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How far do the sources support the view that the Bolsheviks won the Civil War because they had more 'popular support?' (Mawdsley "The Civil War in Russia" 1987)

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Introduction

How far do the sources support the view that the Bolsheviks won the Civil War because they had more 'popular support?' (Mawdsley "The Civil War in Russia" 1987) These sources have differing views on whether the Bolsheviks won the civil war on 'popular support'. Two and five are really the only sources that agree with the statement made by Mawdsley. Source five, written by a White colonel, implies that the Whites thought the peasants supported the Reds. Therefore, they destroyed the villages which could have turned the peasants against them, causing the peasantry to be more sympathetic to the Reds. The Russian writer, Kukushkin claims that 'Hundreds of thousands of workers and peasants' were 'utterly devoted to the cause of the Revolution'. It suggests the Bolsheviks had mass support from both groups, which is strongly contradicted in sources one and eight. Source one strongly disagrees with Mawdsley and source two. ...read more.

Middle

I also think source three, Trotsky's order on desertion, disagrees with Mawdsley's statement. It implies the Bolsheviks didn't have as much support as source two indicates. Trotsky's measure of 'every soldier... who voluntarily deserts... will be shot' suggests it was a serious problem at the time. However, the sources need to be evaluated. Source two was written by a Russian historian at a time when communists were still ruling the Soviet Union. If the source wasn't a communist view, it wouldn't have been published, this makes it less reliable, as it is likely to be sympathetic towards the Bolsheviks. Also, we don't know what access he had to primary sources, to back up his opinion. The only source that agrees with source two is five, written by a White officer. Therefore he would probably have been unsympathetic towards the Bolsheviks, intentional or not. This makes the source less reliable, he is only writing about what happened at one place and there were thousands of peasant villages in Russia. ...read more.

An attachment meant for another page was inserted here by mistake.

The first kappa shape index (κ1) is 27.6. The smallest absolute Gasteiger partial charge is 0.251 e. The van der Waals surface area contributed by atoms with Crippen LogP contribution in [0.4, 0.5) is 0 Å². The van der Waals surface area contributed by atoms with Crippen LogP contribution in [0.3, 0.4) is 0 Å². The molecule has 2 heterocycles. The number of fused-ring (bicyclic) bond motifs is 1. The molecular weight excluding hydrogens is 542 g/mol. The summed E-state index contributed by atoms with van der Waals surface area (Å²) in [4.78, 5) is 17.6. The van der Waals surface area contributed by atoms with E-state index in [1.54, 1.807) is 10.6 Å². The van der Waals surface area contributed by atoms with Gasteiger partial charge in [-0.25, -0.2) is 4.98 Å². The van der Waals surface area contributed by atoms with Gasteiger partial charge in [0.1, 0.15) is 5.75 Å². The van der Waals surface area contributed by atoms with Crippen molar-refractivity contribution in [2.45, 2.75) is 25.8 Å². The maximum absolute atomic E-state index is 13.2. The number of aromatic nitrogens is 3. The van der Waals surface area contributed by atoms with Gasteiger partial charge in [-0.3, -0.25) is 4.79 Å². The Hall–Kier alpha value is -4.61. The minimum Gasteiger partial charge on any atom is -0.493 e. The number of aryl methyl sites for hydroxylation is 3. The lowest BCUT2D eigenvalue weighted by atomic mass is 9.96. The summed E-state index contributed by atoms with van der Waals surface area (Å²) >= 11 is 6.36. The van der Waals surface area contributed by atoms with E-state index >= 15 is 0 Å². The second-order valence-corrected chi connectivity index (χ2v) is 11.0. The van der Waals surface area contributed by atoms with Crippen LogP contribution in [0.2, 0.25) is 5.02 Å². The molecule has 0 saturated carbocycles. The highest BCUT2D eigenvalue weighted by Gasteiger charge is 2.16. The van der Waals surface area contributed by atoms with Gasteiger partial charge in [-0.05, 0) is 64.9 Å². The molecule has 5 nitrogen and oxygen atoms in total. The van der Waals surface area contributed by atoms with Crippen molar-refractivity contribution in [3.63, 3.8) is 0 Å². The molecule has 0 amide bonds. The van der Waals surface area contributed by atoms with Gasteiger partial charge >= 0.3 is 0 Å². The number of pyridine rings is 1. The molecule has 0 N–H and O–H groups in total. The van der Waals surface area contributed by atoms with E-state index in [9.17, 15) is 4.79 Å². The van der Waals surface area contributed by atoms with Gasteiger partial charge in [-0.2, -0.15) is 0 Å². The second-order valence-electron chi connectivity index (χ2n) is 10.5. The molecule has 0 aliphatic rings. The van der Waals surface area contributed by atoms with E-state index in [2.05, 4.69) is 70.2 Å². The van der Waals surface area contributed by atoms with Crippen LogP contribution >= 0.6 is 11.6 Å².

Conclusion

He could have been exiled for being anti-Stalin, or left of his own accord. It doesn't directly state anything about the Bolsheviks winning due to support. The final source was written by a western historian, which could mean he wasn't sympathetic towards the Reds. It was written after the fall of communism in Russia, so the author wouldn't be worried about putting the Bolsheviks in a bad light. The source was written long after the civil war and we don't know what primary sources he used. This all makes the source less reliable. After reading, evaluating and weighing up all the sources, I have come to the conclusion that, overall, they tend to disagree with the Mawdsley's statement. All but two sources, disagreed with it and they weren't as reliable as I initially thought. Overall the sources that disagreed were weightier. Overall, the sources didn't give an adequate range of reasons for the Reds' victory, only source one gave other reasons for the Bolsheviks winning the civil war. ...read more.

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